…our Norwest family said our ‘Goodbye’s’ to my Grandmother. Gran was 91 years of age; no mean feat for a lady born in 1919, in a remote Aboriginal community in the far north west of Western Australia.
It was a full-on family affair and it was intensely Catholic. It was a mixture of beliefs. It always is. I struggle every day with the way that both ‘worlds’ can co-exist inside of people much like my Gran; how she walked the even (if somewhat difficult at times) keel that she did is a mystery to me – but hey, that’s a story for another time – one that is mostly about me.
This one is about my Gran. Her church service was presided over by none other than the Bishop himself. He wouldn’t have had it an other way. Many years ago he returned to Broome town re-invented as a Catholic priest. My Grandmother – already a well-established part of Broome’s Catholic community – considered it her responsibility to connect this new priest to the wider Aboriginal community.
So much so he said, that when his parents came to visit and then eventually prepared to leave, my Gran stepped up to his mother and told her not to worry about her son: “I’ll be his Mum here,” she said. And so it was. The Bishop had called Gran ‘Mum’ ever since. Such is the way in which people are adopted into and given place in Aboriginal families.
The Bishop wanted us to remember the sort of person my Gran was in his life, so he shared with us 2 stories. He couldn’t have chosen better, because one made us laugh out loud and the other made us cry, so I’ll share these with you now:
One Sunday – in the middle of morning Mass – the Bishop paused in his sermon and suggested to my Gran that the dog ‘accompanying her’ might actually be better off outside as it was a little cooler out there.
Privately, the Bishop didn’t like having dog’s in his church, but Gran had steadfastly refused to take up any hints he’d deemed to share with her on this matter; that dog went everywhere with my Gran, it was as much a part of her as the limbs upon her body. Why wouldn’t it go to church with her?
Upon receiving this suggestion from the good Bishop, my Gran’s reply simply stopped all further discussion on the matter: “What for?” She said in that typically Kimberly manner of hers: “He can’t hear you out there!”
When we all finished having a good laugh; imagining the look on her face and the tone she wold have employed, the Bishop prepared us for his other story.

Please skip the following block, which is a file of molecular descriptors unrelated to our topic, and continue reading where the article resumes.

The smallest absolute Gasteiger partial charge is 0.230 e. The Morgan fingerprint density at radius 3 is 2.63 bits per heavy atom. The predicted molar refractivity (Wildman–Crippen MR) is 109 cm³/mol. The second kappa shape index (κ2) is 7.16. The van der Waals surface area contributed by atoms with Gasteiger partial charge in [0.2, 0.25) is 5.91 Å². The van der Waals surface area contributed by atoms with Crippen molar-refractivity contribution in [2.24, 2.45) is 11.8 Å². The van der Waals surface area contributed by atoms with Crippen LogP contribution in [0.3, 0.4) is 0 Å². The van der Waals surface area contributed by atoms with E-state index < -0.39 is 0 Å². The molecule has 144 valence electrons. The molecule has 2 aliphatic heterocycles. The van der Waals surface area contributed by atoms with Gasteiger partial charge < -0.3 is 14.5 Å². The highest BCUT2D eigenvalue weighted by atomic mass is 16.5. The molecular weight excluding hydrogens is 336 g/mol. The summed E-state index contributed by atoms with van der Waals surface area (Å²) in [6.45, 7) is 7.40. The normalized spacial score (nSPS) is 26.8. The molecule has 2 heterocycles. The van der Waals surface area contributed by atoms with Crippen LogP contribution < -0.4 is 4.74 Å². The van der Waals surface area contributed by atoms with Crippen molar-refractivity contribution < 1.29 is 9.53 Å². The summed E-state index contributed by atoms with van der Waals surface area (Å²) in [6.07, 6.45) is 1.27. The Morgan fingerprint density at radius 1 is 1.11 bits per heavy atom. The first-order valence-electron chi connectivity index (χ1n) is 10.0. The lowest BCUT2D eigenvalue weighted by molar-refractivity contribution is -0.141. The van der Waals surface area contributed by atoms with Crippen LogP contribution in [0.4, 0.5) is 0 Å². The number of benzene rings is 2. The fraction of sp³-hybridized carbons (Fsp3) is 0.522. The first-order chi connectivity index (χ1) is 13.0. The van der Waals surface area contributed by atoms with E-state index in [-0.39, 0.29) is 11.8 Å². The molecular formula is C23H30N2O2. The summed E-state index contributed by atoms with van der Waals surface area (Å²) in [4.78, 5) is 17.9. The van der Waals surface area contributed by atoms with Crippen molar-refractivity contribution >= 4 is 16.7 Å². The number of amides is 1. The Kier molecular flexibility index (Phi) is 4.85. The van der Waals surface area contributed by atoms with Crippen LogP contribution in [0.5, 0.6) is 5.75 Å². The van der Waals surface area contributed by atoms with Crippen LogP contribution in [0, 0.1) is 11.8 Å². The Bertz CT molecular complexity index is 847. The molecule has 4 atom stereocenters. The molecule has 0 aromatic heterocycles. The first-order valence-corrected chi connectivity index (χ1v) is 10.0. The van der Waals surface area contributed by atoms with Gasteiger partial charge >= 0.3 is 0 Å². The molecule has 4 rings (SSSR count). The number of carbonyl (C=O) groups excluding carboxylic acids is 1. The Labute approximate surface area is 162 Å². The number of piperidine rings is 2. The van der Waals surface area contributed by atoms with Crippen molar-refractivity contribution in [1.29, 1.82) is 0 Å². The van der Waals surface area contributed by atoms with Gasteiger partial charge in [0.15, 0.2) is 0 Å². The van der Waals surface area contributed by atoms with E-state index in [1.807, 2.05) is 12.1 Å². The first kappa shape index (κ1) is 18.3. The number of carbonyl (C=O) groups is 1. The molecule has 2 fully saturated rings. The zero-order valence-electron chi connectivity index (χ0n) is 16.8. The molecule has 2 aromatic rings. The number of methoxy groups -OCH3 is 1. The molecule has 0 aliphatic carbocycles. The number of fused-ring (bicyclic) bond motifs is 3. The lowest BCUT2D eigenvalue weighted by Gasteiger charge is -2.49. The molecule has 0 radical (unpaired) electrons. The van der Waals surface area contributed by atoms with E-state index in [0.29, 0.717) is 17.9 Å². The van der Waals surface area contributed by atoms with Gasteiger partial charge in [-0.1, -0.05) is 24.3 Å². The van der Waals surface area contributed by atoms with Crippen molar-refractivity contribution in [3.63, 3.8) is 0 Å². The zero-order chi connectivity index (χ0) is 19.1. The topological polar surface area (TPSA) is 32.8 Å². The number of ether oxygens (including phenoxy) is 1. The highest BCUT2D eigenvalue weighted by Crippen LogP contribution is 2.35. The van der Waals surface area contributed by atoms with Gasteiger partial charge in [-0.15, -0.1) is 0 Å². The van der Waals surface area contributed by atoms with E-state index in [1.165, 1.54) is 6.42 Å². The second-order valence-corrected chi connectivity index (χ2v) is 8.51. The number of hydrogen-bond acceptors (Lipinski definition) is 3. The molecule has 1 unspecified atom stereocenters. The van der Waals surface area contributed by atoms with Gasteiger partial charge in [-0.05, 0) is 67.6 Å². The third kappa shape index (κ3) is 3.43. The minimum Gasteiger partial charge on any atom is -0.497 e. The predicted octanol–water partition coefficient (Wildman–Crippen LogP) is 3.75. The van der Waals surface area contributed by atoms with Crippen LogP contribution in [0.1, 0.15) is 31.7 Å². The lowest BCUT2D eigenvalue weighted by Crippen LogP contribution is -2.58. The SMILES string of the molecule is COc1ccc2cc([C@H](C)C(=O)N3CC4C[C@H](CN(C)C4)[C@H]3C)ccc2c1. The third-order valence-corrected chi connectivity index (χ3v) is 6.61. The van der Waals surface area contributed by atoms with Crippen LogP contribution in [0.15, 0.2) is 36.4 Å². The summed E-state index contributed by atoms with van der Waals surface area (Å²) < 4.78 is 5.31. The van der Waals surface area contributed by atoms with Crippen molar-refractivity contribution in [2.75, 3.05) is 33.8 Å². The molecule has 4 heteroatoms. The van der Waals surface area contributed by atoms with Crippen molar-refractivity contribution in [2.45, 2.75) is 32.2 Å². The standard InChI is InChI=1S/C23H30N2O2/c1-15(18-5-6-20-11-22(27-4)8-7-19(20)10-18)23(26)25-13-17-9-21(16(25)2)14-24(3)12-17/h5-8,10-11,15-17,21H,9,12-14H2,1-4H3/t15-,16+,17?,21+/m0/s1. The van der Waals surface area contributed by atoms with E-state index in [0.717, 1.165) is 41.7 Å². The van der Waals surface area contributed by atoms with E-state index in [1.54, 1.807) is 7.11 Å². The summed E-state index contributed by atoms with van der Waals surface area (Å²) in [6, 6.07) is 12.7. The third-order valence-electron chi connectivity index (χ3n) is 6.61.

A fair while ago, he said – a well known Broome ‘Gadiya’ (white) woman made quite a scene in the local media – with some rather disparaging comments about Aboriginal people in the town. Apparently; deeply caught up in her frustration and hurt, she pulled no punches and offended many with her spray!
When the next day dawned it was obvious to many that the woman involved actually regretted the things she said. However, as the words were already out there and already doing their damage she was at a loss as to what she could do to ‘take back’ the things she’d said.
My Gran sought this woman out, the Bishop said. Gran went right up to that woman and stood in front of her, looking her in the eye. Then my Gran did the thing least expected by anyone looking on at the time: she gathered that lady up in a big hug and forgave her. Both women then cried in each others arms – such was the pain they were feeling and the tension they were letting go.
When I realised the Bishop had finished, I looked up and a tear dropped into my lap. I reached up and felt the wetness under my eyes. I’d been silently crying; sitting there and hearing this Bishop tell us of this amazing woman who was (and still remains) my Grannie, his Kimberley mother and, his dear friend.
I don’t know if you can imagine the kind of life my grandmother survived to reach her age. Born in 1919 as an Aboriginal woman in a remote North West Australian frontier, meant that my Gran had no rights whatsoever for well over half of her lifetime. In 1967 certain things changed – but the basis upon which my Gran still managed to eke out an existence hadn’t – she struggled on until she grew up her own 7 kids and she did the best she could to make them and her other son’s and daughters around her strong.
This is why my mother’s so strong, because Gran never let her fall off the wayside and become completely abandoned when she was taken. My mother was encouraged to stand tall and be proud of who she is. Mum survived her hard times in life because she had our Gran watching her back. Gran did this for as many of her sons and daughters (you might say her nephews and nieces – but it wouldn’t be the same) as she possibly could. If you knew my greater family up that way – you’d know exactly what I’m talking about. We wouldn’t be half of who we are – if it wasn’t for people like my Gran.
May you rest in peace Gran. I wish I’d have been a better grandson – but I can’t for the life of me recall a time that I (or any one of the other multitude of grandchildren you have) have ever disappointed you. You had an amazing ability to make the same size space in your heart for all of your loved ones – no matter who they were, where they were or how they chose to lead their lives.
You loved us all – without favor – and we loved (and still love) you! Be well where you go Gran… we have been incredibly blessed!
Belongum – Out!